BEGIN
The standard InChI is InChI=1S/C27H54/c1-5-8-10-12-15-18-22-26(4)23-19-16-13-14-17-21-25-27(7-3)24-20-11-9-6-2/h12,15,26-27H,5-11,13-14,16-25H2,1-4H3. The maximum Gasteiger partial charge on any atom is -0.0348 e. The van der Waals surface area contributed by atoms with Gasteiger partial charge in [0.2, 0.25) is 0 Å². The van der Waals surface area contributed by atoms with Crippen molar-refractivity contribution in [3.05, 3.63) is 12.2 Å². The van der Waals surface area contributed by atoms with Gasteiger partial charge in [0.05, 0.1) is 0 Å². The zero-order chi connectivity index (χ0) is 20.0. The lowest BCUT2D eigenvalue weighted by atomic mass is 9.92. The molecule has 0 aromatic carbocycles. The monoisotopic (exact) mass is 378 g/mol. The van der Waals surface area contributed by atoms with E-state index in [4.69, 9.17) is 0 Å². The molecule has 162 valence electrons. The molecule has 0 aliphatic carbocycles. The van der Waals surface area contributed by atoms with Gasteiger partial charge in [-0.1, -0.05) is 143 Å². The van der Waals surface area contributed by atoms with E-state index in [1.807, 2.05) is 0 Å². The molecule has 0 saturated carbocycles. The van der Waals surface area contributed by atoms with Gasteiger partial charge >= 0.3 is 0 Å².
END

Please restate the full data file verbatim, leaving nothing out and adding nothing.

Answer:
The standard InChI is InChI=1S/C27H54/c1-5-8-10-12-15-18-22-26(4)23-19-16-13-14-17-21-25-27(7-3)24-20-11-9-6-2/h12,15,26-27H,5-11,13-14,16-25H2,1-4H3. The maximum Gasteiger partial charge on any atom is -0.0348 e. The van der Waals surface area contributed by atoms with Gasteiger partial charge in [0.2, 0.25) is 0 Å². The van der Waals surface area contributed by atoms with Crippen molar-refractivity contribution in [3.05, 3.63) is 12.2 Å². The van der Waals surface area contributed by atoms with Gasteiger partial charge in [0.05, 0.1) is 0 Å². The zero-order chi connectivity index (χ0) is 20.0. The lowest BCUT2D eigenvalue weighted by atomic mass is 9.92. The molecule has 0 aromatic carbocycles. The monoisotopic (exact) mass is 378 g/mol. The van der Waals surface area contributed by atoms with E-state index in [4.69, 9.17) is 0 Å². The molecule has 162 valence electrons. The molecule has 0 aliphatic carbocycles. The van der Waals surface area contributed by atoms with Gasteiger partial charge in [-0.1, -0.05) is 143 Å². The van der Waals surface area contributed by atoms with E-state index in [1.807, 2.05) is 0 Å². The molecule has 0 saturated carbocycles. The van der Waals surface area contributed by atoms with Gasteiger partial charge >= 0.3 is 0 Å².